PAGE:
So where were the torches and pitchforks when O'Reilly put out the Parrot gag?

Context matters. O'Reilly put out their original articles about ParrotHoax? on April 1st and the truth was published shortly afterwards so that there was little possibility of confusion. So ParrotHoax? was an April Fool's Joke and was accepted as such. What is the rationale behind the EtcLanguageHoax??

I wouldn't consider this to be a hoax or a lie, meaning some sort of intentional deception. ParrotLanguage looked at least a little plausible, but people who read stuff like "adhesive oriented style", "non-deterministic generator constructs", "transclusive domain theory", and "inductive generalization" without any sense of irony need to get their heads out of the clouds (or whatever places their heads are in).

Or perhaps some of us have grown too used to reading academic papers on programming language research that are always filled with weird and wonderful concepts that you have to look up. LambdaTheUltimate weblog and CiteSeer filled with stuff like that and I find looking up the bits I don't understand to be most educational. I don't know everything so when I read phrases like "transclusive domain theory" I say "wonder what that is?" and try to find out more info. I suppose that I tend to assume honesty rather than irony.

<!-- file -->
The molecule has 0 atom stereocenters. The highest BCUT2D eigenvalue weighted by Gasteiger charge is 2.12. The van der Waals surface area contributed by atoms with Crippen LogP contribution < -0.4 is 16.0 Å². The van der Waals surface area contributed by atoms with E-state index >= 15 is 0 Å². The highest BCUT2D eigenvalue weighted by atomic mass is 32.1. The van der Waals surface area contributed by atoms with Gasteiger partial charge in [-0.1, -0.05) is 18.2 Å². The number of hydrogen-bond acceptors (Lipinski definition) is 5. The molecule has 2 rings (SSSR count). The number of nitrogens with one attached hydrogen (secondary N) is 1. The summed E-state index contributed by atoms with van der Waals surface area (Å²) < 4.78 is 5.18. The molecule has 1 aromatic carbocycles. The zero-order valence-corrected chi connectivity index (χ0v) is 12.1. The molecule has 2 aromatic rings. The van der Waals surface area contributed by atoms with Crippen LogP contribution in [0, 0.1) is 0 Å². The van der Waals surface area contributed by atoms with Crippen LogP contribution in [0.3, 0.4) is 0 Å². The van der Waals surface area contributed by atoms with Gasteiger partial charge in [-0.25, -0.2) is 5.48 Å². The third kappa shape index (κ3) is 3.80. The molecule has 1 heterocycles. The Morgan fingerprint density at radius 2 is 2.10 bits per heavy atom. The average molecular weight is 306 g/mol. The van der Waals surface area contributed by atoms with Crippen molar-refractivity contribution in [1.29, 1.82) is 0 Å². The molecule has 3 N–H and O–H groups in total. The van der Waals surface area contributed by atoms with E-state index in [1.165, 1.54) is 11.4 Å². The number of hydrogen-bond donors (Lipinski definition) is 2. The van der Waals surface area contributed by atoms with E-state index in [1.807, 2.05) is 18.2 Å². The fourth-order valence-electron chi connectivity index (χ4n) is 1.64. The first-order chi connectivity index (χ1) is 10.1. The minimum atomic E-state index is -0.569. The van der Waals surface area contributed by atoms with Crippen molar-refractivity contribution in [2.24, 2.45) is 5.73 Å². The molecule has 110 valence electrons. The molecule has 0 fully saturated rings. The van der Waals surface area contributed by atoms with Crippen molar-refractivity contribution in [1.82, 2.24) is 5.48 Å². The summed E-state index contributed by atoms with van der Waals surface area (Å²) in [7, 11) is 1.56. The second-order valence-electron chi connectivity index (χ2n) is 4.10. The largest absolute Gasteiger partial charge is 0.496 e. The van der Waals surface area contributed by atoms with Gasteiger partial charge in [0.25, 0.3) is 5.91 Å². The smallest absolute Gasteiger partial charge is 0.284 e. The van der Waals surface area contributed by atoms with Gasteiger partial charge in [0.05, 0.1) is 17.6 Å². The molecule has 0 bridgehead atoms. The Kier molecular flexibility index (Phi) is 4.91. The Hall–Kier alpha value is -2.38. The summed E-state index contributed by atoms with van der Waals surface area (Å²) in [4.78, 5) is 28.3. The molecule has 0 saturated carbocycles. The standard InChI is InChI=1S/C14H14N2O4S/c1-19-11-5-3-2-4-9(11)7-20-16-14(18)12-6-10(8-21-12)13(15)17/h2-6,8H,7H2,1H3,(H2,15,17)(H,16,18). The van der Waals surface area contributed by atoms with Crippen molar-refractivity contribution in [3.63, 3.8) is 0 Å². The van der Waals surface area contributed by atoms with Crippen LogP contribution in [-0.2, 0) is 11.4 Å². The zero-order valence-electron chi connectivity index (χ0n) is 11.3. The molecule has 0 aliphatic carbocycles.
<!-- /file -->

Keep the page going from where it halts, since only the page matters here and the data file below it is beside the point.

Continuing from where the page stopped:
It wasn't intended as a hoax; it was just silly playfulness that got a bit out of hand. I read LambdaTheUltimate and CiteSeer too, and I was having fun coming up with this spoof (initially on #python on IRC). Of course, part of a spoof is also that it is almost plausible in places. Does such a spoof teach us anything useful about programming or programmers? Perhaps it shines a bit of light on some aspects of our community. -- MartijnFaassen

Sorry if I offended anyone. Is silliness about programming OffTopic? -- MartijnFaassen

I liked it. I don't consider programming-related silliness OffTopic, as long as it doesn't go overboard, and I don't think this did. The people who fell for it may be upset now, but don't let that bother you: it's a sign of success. It's amazing how bent-out-of-shape people will get about one little page that they don't understand. -- KrisJohnson

I must say I had a good laugh reading the tutorial. Having messed with InterCal a bit, Etc almost sounded real at first. And CarloVanBussum sounded way too silly (any MoinMoin developer/user should get it) -- ManuelLanctot

AHA! I get it! -- StevenNewton

I was half-fooled until I saw the tutorials. If only I'd known who GuidoVanRossum was.